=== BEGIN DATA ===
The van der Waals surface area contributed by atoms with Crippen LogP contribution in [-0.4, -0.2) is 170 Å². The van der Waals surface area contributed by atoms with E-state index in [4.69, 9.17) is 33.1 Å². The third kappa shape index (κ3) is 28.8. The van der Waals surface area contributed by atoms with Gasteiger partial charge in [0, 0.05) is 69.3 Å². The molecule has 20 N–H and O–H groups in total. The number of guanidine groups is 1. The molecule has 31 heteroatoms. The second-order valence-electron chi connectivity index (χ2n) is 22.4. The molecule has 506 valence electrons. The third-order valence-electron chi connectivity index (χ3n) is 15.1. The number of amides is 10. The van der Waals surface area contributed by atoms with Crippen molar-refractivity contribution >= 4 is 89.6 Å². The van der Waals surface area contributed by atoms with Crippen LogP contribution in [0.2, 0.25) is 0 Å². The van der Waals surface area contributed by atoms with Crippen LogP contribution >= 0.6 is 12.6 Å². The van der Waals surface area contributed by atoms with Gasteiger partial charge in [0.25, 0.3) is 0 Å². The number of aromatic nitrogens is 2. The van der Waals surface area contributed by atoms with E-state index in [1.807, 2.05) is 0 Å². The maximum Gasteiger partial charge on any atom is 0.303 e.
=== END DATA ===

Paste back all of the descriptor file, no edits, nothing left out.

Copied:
The van der Waals surface area contributed by atoms with Crippen LogP contribution in [-0.4, -0.2) is 170 Å². The van der Waals surface area contributed by atoms with E-state index in [4.69, 9.17) is 33.1 Å². The third kappa shape index (κ3) is 28.8. The van der Waals surface area contributed by atoms with Gasteiger partial charge in [0, 0.05) is 69.3 Å². The molecule has 20 N–H and O–H groups in total. The number of guanidine groups is 1. The molecule has 31 heteroatoms. The second-order valence-electron chi connectivity index (χ2n) is 22.4. The molecule has 506 valence electrons. The third-order valence-electron chi connectivity index (χ3n) is 15.1. The number of amides is 10. The van der Waals surface area contributed by atoms with Crippen molar-refractivity contribution >= 4 is 89.6 Å². The van der Waals surface area contributed by atoms with Crippen LogP contribution in [0.2, 0.25) is 0 Å². The van der Waals surface area contributed by atoms with Crippen LogP contribution >= 0.6 is 12.6 Å². The van der Waals surface area contributed by atoms with Gasteiger partial charge in [0.25, 0.3) is 0 Å². The number of aromatic nitrogens is 2. The van der Waals surface area contributed by atoms with E-state index in [1.807, 2.05) is 0 Å². The maximum Gasteiger partial charge on any atom is 0.303 e.